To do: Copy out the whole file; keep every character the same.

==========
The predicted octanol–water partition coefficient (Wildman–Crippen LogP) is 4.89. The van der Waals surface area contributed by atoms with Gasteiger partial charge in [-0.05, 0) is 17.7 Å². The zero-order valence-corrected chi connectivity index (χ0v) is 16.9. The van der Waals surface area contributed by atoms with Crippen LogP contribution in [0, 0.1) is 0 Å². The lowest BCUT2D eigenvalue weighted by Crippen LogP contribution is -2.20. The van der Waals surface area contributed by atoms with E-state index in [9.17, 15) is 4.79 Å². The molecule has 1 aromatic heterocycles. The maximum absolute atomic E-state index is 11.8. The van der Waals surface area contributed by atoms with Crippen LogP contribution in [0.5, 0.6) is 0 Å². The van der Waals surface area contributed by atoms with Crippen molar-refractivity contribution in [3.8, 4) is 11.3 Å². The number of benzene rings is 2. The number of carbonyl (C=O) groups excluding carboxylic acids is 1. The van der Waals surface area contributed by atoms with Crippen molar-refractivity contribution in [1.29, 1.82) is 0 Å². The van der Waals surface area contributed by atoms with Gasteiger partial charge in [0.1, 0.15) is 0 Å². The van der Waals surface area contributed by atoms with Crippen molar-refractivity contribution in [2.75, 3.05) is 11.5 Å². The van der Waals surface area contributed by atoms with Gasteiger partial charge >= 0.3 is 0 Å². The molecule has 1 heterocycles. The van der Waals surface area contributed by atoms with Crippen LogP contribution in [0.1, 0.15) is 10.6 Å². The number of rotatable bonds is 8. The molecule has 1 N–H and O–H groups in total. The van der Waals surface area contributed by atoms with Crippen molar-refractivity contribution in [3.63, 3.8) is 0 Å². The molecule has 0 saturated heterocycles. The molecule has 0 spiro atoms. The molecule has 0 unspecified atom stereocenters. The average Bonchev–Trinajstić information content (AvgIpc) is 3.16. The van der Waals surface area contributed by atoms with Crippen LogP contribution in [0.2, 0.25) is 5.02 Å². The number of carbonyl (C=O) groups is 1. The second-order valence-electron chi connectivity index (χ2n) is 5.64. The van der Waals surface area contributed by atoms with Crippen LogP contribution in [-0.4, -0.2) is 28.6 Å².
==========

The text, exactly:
The predicted octanol–water partition coefficient (Wildman–Crippen LogP) is 4.89. The van der Waals surface area contributed by atoms with Gasteiger partial charge in [-0.05, 0) is 17.7 Å². The zero-order valence-corrected chi connectivity index (χ0v) is 16.9. The van der Waals surface area contributed by atoms with Crippen LogP contribution in [0, 0.1) is 0 Å². The lowest BCUT2D eigenvalue weighted by Crippen LogP contribution is -2.20. The van der Waals surface area contributed by atoms with E-state index in [9.17, 15) is 4.79 Å². The molecule has 1 aromatic heterocycles. The maximum absolute atomic E-state index is 11.8. The van der Waals surface area contributed by atoms with Crippen LogP contribution in [0.5, 0.6) is 0 Å². The van der Waals surface area contributed by atoms with Crippen molar-refractivity contribution in [3.8, 4) is 11.3 Å². The number of benzene rings is 2. The number of carbonyl (C=O) groups excluding carboxylic acids is 1. The van der Waals surface area contributed by atoms with Crippen molar-refractivity contribution in [1.29, 1.82) is 0 Å². The van der Waals surface area contributed by atoms with Gasteiger partial charge in [0.1, 0.15) is 0 Å². The van der Waals surface area contributed by atoms with Crippen molar-refractivity contribution in [2.75, 3.05) is 11.5 Å². The van der Waals surface area contributed by atoms with Gasteiger partial charge >= 0.3 is 0 Å². The molecule has 1 heterocycles. The van der Waals surface area contributed by atoms with Crippen LogP contribution in [0.1, 0.15) is 10.6 Å². The number of rotatable bonds is 8. The molecule has 1 N–H and O–H groups in total. The van der Waals surface area contributed by atoms with Crippen molar-refractivity contribution in [3.63, 3.8) is 0 Å². The molecule has 0 saturated heterocycles. The molecule has 0 spiro atoms. The molecule has 0 unspecified atom stereocenters. The average Bonchev–Trinajstić information content (AvgIpc) is 3.16. The van der Waals surface area contributed by atoms with Crippen LogP contribution in [0.2, 0.25) is 5.02 Å². The number of carbonyl (C=O) groups is 1. The second-order valence-electron chi connectivity index (χ2n) is 5.64. The van der Waals surface area contributed by atoms with Crippen LogP contribution in [-0.4, -0.2) is 28.6 Å².